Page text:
ST. PETERSBURG, Fla. -- Is it love? Or is it a scam?
Romance-related scams have surged in the past few years with scammers preying on victims of all ages online and in person.
It happened to Debby Montgomery Johnson. A hard-working Palm Beach County widow who met a man online in 2010, Johnson’s relationship with her “British businessman” escalated slowly but eventually led to her losing a little more than $1 million.
On this week’s To The Point Already, Spectrum Bay News 9’s Rick Elmhorst and Roy De Jesus talk to Johnson about her ordeal and with Tampa Bay Times reporter Christopher Spata about Bay area women that were scammed.
“I wasn’t ready to date,” said Johnson, of Palm Beach County, detailing the start of her online relationship. “But I was ready to have a friendship with somebody. When (friends) mentioned online dating, I said that may be interesting.”
Romance scams vary, but criminals typically find their victims online, though a dating site or social media. Scammers create a phony profile, often building a believable persona with the help of a photo of someone else and direct communication. They woo the victim, building affection and trust until they see an opportunity to ask for money.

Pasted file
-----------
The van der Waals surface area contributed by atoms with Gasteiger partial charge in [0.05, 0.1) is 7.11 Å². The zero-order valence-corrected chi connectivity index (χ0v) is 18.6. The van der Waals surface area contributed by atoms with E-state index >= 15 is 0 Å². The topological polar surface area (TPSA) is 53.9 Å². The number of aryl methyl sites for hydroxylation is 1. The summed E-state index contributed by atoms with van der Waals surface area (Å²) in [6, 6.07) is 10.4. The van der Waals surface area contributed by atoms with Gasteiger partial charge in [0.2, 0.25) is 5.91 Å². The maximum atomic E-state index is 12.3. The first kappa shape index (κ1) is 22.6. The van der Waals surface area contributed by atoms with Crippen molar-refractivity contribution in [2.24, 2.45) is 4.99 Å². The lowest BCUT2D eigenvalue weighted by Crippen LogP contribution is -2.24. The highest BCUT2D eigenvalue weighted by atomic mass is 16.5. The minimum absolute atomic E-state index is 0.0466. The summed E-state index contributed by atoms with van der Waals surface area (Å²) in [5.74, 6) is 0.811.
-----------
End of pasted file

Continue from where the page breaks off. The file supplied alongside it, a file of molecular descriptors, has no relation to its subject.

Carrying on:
Anyone can be a victim, women or men, experts warn. But Federal Trade Commission data found reported romance scams happened most often to those in the 40 to 69 age group.
Those 70 and older paid out the most to scammers, with median losses per person of $10,000.
“It’s organized crime,” Johnson said. “And I want people to know that. These guys are criminals and they are hurting people. The shame put on the victims is traumatic. It is devastating to people.”
Johnson’s scammer was never caught, but she became an advocate to fight this type of crime. She also rebounded personally and later remarried.
ABOUT THE SHOW
Spectrum Bay News 9 anchor Rick Elmhorst sits down with the people that represent you, the people fighting for change and the people with fascinating stories to ask the hard questions.